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Debates beginning in Congress over reauthorization of a surveillance data collection law may have implications for the corporate bottom line, privacy advisers told Bloomberg BNA March 2.
Section 702 of the Foreign Intelligence Surveillance Act (FISA) authorizes the National Security Agency to collect digital communications of foreign citizens outside the U.S. from internet service and other communications providers. It is set to expire Dec. 31 but will likely be renewed. For U.S. communications companies, how much customer information they are compelled to surrender to the government may affect whether consumers are willing to keep using their services. Maintaining limits on the law is also important to sustaining European Union trust in cross border data transfers.
Under Section 702, the U.S. government can examine the email, internet activity and phone calls of foreign citizens believed to be outside the U.S. Warrants aren’t required—even if the communications of U.S. citizens are involved in the targeted communication.
Internet communications services, such as Apple Inc. and Alphabet Inc.’s Google, are subject to Section 702 requests. The consumer-facing giants are the largest technology companies in the world, with $718.7 billion and $576.2 billion market capitalization, respectively, Bloomberg data show.
Companies need to closely watch the Section 702 debate, Edward R. McNicholas, privacy and data security partner at Sidley Austin LLP in Washington, told Bloomberg BNA March 2. If Congress or President Donald Trump seek to alter changes to FISA that banned bulk collection of communications of U.S. citizens, “companies that depend on the frictionless global flow of data may pay a heavy price,” he said. McNicholas, who is the co-leader of Sidley’s privacy, data security and information law practice, said his comments weren’t directed toward any specific company.
In the first of what may be many hearings on the matter, the House Judiciary Committee heard from private- and public-sector stakeholders at a March 1 hearing that followed a classified closed session with national intelligence officials. The witnesses were supportive of reauthorization of Section 702, but some sought increased transparency regarding requests for communications data and warned against misuse of the law to target U.S. citizens’ communications.
The White House didn’t immediately respond to Bloomberg BNA email requests for comment.
FISA reauthorization without expansion is also important for the EU-U.S. Privacy Shield cross-border data transfer program, McNicholas said. The Trump administration and Congress should avoid enacting “measures that ignore the civil liberties of persons outside the U.S.” if it doesn’t want to “endanger the Privacy Shield and other related agreements,” he said.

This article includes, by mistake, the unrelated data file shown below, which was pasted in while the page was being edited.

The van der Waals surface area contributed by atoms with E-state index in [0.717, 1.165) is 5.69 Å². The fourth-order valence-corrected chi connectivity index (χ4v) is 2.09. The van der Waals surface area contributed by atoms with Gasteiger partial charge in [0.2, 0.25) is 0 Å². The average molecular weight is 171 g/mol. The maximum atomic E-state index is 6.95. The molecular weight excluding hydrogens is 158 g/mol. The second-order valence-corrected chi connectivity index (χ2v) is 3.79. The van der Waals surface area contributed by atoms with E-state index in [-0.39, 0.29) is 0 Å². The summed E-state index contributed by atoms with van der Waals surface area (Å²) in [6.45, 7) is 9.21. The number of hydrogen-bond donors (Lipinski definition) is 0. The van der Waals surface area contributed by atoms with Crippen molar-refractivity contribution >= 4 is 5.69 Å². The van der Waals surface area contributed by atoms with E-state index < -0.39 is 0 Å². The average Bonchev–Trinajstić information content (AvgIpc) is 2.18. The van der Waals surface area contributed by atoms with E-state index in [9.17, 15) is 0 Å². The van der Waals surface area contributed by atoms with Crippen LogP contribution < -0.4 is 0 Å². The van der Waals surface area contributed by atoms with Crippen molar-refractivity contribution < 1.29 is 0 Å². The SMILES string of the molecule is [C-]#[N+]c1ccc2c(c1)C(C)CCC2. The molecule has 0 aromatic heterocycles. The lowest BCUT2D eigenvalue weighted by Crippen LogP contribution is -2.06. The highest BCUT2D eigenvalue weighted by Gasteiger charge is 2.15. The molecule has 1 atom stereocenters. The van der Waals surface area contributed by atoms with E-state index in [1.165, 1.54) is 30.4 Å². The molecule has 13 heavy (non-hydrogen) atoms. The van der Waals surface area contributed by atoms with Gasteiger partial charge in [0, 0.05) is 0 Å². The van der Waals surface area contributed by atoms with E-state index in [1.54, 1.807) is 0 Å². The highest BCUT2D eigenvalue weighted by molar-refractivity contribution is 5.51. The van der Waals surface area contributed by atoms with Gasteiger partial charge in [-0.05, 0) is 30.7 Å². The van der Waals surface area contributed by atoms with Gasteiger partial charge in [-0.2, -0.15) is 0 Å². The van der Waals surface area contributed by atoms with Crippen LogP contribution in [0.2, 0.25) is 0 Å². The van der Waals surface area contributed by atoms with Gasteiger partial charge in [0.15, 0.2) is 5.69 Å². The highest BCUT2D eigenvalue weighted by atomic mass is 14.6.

The Privacy Shield allows U.S. companies that self-certify with the U.S. Department of Commerce their compliance with EU-approved privacy and security principles to legally transfer personal data from the EU to the U.S. It provides critical support for the more than $260 billion in trade in services between the U.S. and EU, Commerce has estimated. Over 1,000 U.S. companies and tens of thousands of EU companies rely on the Privacy Shield to transmit data to the U.S.
The Privacy Shield replaced the Safe Harbor framework, which was invalidated, in part, due to fears that it was inadequate to protect EU personal data sent to the U.S. from widespread government access.
Bijan Madhani, senior policy counsel at open access advocacy group Computer & Communications Industry Association in Washington, told Bloomberg BNA March 2 that the Privacy Shield review slated for this summer will likely be unaffected by FISA reauthorization developments. The review should be “limited to the four corners” of the agreement as the European Commission, the EU’s executive arm, assesses whether the program adequately protects EU citizens’ privacy interests.
But not everyone thinks FISA Section 702 won’t harm the Privacy Shield. Alan Butler, senior counsel at advocacy group Electronic Privacy Information Center (EPIC) in Washington, told Bloomberg BNA that reauthorization may “very well be the basis of invalidation of the Privacy Shield agreement.” Section 702 was the basis for invalidating the Safe Harbor agreement and could very well be the reason why the Privacy Shield runs into problems, he said.
The system isn’t perfect, but uprooting the NSA’s intelligence programs isn’t in companies’ best interests, at least with respect to national security, Madhani said. “As long the program is deemed constitutional and there are sufficient oversight protections,” then the private sector would support the surveillance programs, he said.
However, private sector support should be met with an open mind on surveillance reform, Madhani said. The biggest area for reform would be the “backdoor search loophole,” which allows “incidentally collection information” on U.S. citizens to be searched “on the back end by government agencies” even for non-national security interests, he said. U.S. companies would like for the government to limit the scope of requests and to protect consumer privacy interests, Madhani said.
Butler agreed that the backdoor search loophole is concerning to U.S. privacy interests. Without reform, the U.S. is able to target individuals with only “minimal restrictions,” he said.
To contact the reporter on this story: Daniel R. Stoller in Washington at dStoller@bna.com
To contact the editor responsible for this story: Donald Aplin at firstname.lastname@example.org
Further information on the House Judiciary Committee hearing is available at https://judiciary.house.gov/hearing/section-702-fisa-amendments-act/.
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